War turns Yemen’s nature reserve back into waste dump – TrendyNewsReporters

War turns Yemen’s nature reserve back into waste dump

Yemen’s Al-Heswa nature reserve which was once hailed as a beacon of conservation efforts by the United Nations has turned it into a rubbish-strewn wasteland reeking of sewage by civil war.

The ticket office had been abandoned at the entrance to the 19-hectare site in Yemen’s southern city of Aden, where trees were cut down and construction waste dumped.

“Al-Heswa used to be a recreational outlet for residents and tourists, it has now become a rubbish dump, full of insects and sewage,” said Aden resident, Ibrahim Suhail.

Declared a nature reserve in 2006, Al-Heswa was one of the 35 initiatives awarded the UN’s Equator Prize in 2014 for meeting climate and development challenges through sustainable use of nature.

Wastewater that had previously flown into the sea was treated and redirected to create an artificial wetland on the site of a former garbage dump, attracting the migratory birds.

The initiative was said to be the first of its kind in Yemen, because it improved livelihoods, created jobs and generated about $96,000 in revenue in 2012.

“The communities behind Al-Heswa Wetland Protected Area have successfully transformed a garbage dump into a functioning wetland ecosystem that provides a breeding site to more than 100 migratory bird species,” the UN Development Programme said at the time.

However, since 2014, Yemen, already the region’s poorest country, had been embroiled in a conflict between the government, supported by a Saudi-led military coalition, and the Iran-backed Huthi rebels.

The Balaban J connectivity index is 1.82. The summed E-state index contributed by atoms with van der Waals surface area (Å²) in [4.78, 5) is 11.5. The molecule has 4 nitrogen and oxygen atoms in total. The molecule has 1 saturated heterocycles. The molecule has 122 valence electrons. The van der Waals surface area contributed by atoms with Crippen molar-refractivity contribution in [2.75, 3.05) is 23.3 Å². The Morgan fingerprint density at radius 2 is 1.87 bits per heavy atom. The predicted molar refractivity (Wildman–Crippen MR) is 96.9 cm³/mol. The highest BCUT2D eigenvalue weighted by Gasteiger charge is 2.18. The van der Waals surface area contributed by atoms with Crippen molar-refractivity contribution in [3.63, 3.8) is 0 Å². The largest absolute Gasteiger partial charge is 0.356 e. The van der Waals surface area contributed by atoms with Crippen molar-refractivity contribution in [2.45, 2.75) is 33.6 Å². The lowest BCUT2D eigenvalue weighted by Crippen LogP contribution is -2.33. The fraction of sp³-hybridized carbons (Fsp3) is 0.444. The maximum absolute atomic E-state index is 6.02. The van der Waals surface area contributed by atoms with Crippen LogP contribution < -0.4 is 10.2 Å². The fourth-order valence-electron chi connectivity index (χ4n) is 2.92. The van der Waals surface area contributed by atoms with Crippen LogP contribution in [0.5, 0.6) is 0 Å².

The reserve had been left in ruins by the fighting.

The director of Yemen’s department of nature reserves, Salem Bseis, said that the wastewater treatment tanks had not been serviced since 2015 and that some nearby residents had seized parts for their personal use.

“This led to a disruption in the maintenance and treatment of sewage,” Bseis said.

While visitors had mostly stayed away, some parts of the reserve had been used as an “informal waste dump”, according to the United Kingdom-based Conflict and Environment Observatory.

The UN considered war-torn Yemen the world’s worst humanitarian disaster and estimated hundreds of thousands of people had been killed, directly or indirectly, by the war.

Millions were reported to have been forced from their homes by fighting, and this was pushing the country to the brink of famine.

“Insecurity from violence, war, and conflict poses the most significant threat to the long-term sustainability of this initiative,” the UN Development Programme said.

“Since the intensification of the conflict in Yemen, visitor levels have dropped to zero.

“When peace is restored, the community is committed to working with government officials to enhance the economic and environmental services provided by the protected areas,” it added.


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